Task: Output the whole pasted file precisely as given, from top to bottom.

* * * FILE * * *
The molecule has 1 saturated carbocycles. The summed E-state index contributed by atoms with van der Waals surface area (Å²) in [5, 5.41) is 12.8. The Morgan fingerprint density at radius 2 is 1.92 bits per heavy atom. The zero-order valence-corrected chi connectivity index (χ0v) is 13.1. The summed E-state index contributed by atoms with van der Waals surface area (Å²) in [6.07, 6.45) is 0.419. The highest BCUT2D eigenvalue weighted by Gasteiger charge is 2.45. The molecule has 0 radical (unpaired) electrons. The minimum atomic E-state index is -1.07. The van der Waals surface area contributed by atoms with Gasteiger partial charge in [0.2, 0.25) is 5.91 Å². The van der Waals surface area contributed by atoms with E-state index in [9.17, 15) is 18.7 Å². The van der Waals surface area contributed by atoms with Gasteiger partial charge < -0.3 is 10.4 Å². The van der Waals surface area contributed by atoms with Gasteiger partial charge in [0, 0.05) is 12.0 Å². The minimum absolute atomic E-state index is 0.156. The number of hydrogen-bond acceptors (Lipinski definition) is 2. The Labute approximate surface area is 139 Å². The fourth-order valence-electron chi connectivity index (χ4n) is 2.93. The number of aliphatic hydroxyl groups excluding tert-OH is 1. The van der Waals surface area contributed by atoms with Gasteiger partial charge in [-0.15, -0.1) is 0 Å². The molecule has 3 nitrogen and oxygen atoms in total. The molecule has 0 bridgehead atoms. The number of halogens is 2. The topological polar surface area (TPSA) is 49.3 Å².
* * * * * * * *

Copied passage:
The molecule has 1 saturated carbocycles. The summed E-state index contributed by atoms with van der Waals surface area (Å²) in [5, 5.41) is 12.8. The Morgan fingerprint density at radius 2 is 1.92 bits per heavy atom. The zero-order valence-corrected chi connectivity index (χ0v) is 13.1. The summed E-state index contributed by atoms with van der Waals surface area (Å²) in [6.07, 6.45) is 0.419. The highest BCUT2D eigenvalue weighted by Gasteiger charge is 2.45. The molecule has 0 radical (unpaired) electrons. The minimum atomic E-state index is -1.07. The van der Waals surface area contributed by atoms with Gasteiger partial charge in [0.2, 0.25) is 5.91 Å². The van der Waals surface area contributed by atoms with E-state index in [9.17, 15) is 18.7 Å². The van der Waals surface area contributed by atoms with Gasteiger partial charge < -0.3 is 10.4 Å². The van der Waals surface area contributed by atoms with Gasteiger partial charge in [0, 0.05) is 12.0 Å². The minimum absolute atomic E-state index is 0.156. The number of hydrogen-bond acceptors (Lipinski definition) is 2. The Labute approximate surface area is 139 Å². The fourth-order valence-electron chi connectivity index (χ4n) is 2.93. The number of aliphatic hydroxyl groups excluding tert-OH is 1. The van der Waals surface area contributed by atoms with Gasteiger partial charge in [-0.15, -0.1) is 0 Å². The molecule has 3 nitrogen and oxygen atoms in total. The molecule has 0 bridgehead atoms. The number of halogens is 2. The topological polar surface area (TPSA) is 49.3 Å².